An Interesting Twist On A New Law

The Texas legislature passed new insurance laws effective September 1, 2017 that greatly curtail policyholder rights. One aspect of the new laws authorized insurance companies to assume legal responsibility for the conduct of certain agents. See §542A.006 Tex. Ins. Code. Under this new law, if the insurer decides to assume legal responsibility for certain agents, then these agents are dismissed from a lawsuit with prejudice. 

The new law is significant because it affects a policyholder’s ability to maintain suit in state court. The conventional wisdom is that state courts are more favorable to policyholders and federal courts are more favorable to insurers. Federal court jurisdiction, in this context, typically requires two elements: (1) controversies in excess of $75,000.00, and (2) complete diversity between the plaintiff and all defendants. Complete diversity means that none of the plaintiffs can be from the same state as any of the defendants. A policyholder often decides to join local insurance employees, representatives, adjusters, or others in a lawsuit to defeat complete diversity. By joining these insurance agents, complete diversity between the policyholder and all defendants is lacking and consequently, the case remains in state court. Essentially, the new insurance law creates a loophole and allows insurers to remove more insurance lawsuits from state court to federal court since the local agents can be dismissed from the lawsuit with the insurance companies irrevocably assumption of liability for the agent’s actions.

Recently, a federal magistrate judge issued an opinion that substantially closes this loophole. In Massey v. Allstate, No. H-18-1144, (S.D. Tex. May 16, 2018), the judge found that the “voluntary-involuntary rule” limits an insurer’s ability to remove cases from state court to federal court after it assumes liability for its agents while a lawsuit is pending in state court. The “voluntary-involuntary rule” states that “an action nonremovable when commenced may become removable thereafter only by the voluntary act of the plaintiff.” Basically, if the case was nonremovable when filed (e.g. it had a claim against a local defendant); it can only be removed to federal court by the voluntary act of the plaintiff (e.g. the plaintiff voluntary dismisses the local defendant). The U.S. Supreme Court established the “voluntary-involuntary rule” in 1900 and it was enacted into law at 28 U.S.C. §1446. In Massey, the federal magistrate judge determined that the insurer’s right to assume legal responsibility for the conduct of its agents (and thereby have the agents dismissed from the lawsuit) is an involuntary act with respect to the plaintiff and cannot form the basis for removal for federal jurisdiction purposes.

From a policyholder’s perspective, this is a win because insurers will be able to remove fewer cases to federal court than initially thought. However, it remains to be seen whether this opinion will stand or be challenged on appeal. For now, it stands.


Three Significant Ways New Insurance Laws Affect Texas Policyholders

On May 26, 2017, Governor Greg Abbot signed House Bill 1774. The new amendments weaken consumer protection provisions in the Texas Insurance Code. The amendments go into effect on September 1, 2017. All lawsuits filed prior to September 1, 2017 will be govern under the law as it exists prior to the amendments.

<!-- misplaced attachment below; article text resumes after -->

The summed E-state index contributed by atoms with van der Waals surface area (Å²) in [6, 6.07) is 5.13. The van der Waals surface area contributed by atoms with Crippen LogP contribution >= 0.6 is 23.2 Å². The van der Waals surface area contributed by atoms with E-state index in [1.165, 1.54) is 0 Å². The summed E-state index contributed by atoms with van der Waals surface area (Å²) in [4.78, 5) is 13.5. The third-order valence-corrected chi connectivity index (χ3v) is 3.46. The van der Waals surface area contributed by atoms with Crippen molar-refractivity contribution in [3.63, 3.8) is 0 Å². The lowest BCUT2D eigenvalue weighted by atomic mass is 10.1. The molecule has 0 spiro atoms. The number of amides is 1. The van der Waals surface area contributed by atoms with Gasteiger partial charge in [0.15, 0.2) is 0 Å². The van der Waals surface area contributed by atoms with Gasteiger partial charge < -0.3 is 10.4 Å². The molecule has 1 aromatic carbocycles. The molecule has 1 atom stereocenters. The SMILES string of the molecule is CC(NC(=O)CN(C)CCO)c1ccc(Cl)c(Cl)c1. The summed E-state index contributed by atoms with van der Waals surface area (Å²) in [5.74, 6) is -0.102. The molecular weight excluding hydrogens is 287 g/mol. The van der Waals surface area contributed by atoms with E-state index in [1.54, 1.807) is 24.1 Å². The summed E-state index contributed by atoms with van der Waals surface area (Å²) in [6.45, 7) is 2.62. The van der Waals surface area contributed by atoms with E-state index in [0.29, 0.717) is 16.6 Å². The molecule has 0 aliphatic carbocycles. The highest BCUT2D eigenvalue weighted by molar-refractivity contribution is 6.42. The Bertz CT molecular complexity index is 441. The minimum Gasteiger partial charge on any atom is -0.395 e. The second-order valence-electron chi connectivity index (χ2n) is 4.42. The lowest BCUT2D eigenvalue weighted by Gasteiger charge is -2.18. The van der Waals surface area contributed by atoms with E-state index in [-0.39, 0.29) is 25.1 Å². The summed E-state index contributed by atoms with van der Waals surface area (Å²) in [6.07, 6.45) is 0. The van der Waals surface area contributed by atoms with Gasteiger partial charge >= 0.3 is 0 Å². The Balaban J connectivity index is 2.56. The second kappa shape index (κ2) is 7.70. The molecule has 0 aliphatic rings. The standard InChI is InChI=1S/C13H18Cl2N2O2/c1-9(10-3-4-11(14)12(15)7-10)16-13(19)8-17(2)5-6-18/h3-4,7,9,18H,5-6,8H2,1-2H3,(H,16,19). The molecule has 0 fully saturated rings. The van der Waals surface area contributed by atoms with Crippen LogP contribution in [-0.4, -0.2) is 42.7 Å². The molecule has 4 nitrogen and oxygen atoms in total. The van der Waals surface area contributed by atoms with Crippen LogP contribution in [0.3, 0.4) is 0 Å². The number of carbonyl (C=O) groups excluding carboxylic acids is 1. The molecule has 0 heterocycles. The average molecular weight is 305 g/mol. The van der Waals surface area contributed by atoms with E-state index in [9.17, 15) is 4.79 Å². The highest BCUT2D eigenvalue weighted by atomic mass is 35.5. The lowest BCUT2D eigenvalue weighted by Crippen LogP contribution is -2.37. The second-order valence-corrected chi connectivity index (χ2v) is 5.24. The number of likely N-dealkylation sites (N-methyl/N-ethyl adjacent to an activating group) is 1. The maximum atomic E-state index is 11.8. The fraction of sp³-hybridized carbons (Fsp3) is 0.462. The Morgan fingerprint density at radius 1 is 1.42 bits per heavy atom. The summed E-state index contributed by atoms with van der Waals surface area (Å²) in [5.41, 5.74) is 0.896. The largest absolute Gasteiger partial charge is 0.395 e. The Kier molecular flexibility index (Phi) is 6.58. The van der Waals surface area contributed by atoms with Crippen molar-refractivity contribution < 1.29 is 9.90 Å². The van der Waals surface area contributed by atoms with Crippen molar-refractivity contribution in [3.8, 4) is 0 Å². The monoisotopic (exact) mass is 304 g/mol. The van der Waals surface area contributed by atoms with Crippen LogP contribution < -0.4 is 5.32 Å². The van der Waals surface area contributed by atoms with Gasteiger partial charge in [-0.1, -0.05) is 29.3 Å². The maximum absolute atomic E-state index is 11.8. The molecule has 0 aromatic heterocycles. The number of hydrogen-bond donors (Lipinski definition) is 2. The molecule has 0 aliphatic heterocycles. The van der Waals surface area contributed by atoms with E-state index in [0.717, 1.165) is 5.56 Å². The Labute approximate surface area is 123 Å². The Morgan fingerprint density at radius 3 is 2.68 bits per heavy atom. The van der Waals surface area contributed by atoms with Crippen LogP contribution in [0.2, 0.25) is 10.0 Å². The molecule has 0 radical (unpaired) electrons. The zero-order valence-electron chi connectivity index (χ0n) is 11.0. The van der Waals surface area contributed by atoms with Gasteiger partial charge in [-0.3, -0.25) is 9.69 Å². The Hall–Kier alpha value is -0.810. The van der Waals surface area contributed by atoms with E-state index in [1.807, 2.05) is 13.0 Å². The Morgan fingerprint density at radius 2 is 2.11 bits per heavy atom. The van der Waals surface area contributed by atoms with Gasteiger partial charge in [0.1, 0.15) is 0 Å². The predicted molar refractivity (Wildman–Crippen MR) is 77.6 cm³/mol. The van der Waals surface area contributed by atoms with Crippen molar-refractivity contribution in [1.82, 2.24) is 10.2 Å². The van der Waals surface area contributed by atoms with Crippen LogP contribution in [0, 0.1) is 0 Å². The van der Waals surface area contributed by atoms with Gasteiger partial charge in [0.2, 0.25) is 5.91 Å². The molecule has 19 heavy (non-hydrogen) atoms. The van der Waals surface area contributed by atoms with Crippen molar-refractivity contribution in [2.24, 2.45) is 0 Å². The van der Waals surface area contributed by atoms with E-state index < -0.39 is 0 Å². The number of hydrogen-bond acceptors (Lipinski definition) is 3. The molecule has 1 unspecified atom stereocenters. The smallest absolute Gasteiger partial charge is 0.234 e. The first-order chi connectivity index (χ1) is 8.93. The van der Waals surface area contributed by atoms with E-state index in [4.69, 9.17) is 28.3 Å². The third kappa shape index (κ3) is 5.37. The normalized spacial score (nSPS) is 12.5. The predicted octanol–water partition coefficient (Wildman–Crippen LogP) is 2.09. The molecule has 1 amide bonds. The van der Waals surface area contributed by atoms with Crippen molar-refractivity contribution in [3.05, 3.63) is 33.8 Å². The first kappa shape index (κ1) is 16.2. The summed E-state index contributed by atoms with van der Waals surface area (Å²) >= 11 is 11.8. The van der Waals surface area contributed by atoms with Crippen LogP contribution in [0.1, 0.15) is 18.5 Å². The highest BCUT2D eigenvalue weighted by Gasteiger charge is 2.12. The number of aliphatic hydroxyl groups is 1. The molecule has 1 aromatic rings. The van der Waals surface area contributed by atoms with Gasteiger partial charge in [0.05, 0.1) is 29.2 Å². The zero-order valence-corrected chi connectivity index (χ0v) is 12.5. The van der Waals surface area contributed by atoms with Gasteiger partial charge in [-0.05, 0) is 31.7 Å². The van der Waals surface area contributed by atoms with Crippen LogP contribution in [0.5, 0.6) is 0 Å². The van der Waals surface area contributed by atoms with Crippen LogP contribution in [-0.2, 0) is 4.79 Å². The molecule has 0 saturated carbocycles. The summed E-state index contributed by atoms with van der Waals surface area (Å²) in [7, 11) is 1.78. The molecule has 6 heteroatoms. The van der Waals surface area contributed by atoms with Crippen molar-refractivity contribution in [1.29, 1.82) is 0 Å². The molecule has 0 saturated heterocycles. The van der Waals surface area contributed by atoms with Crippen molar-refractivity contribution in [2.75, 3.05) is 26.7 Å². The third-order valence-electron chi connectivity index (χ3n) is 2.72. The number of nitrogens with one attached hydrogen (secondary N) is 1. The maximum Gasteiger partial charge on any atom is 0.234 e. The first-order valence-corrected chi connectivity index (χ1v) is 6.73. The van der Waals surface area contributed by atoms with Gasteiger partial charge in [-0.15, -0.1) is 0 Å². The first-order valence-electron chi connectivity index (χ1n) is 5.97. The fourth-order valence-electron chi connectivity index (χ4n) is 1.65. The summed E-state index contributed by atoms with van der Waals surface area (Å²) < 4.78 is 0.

Loose lips sink ships and destroy settlement agreements

One of the increasingly common provisions of a settlement agreement is a confidentiality provision. A typical confidentiality provision requires the parties to refrain from the disclosing the fact of settlement and the amount of settlement. In my opinion, you should resist including a confidentiality provision in settlement agreements. Confidentiality provisions lead only to further litigation to enforce them and could possibly cause the loss of the settlement amount.

Thierry Roge/Reuters

Thierry Roge/Reuters

The link leads to news report about a Florida lawsuit about a breach of a confidentiality agreement. In the account, a school principal (Snay) sued the school district (Gulliver) for age discrimination. The parties reach a settlement agreement at mediation that included a confidentiality provision. Snay's daughter published a Facebook message about the settlement. She posted, "Mama and Papa Snay won the case against Gulliver. Gulliver is now officially paying for my vacation to Europe this summer. SUCK IT." The Facebook post was seen by up to 1,200 of her friends, many of whom were current or former students at Gulliver. Word of the post got back to Gulliver officials, who then refused to pay the settlement amount to Snay.

Next, there was a hearing, a trial court ruling and an appeal. Ultimately, the Florida court of appeals held that Snay violated the agreement by doing exactly what he had promised not to do. His daughter then did precisely what the confidentiality agreement was designed to prevent, advertising to the Gulliver community that Snay had been successful in his age discrimination and retaliation case against the school. Snay's breach of the confidentiality provision cost him the entire settlement amount he had sued to recover in his age discrimination suit.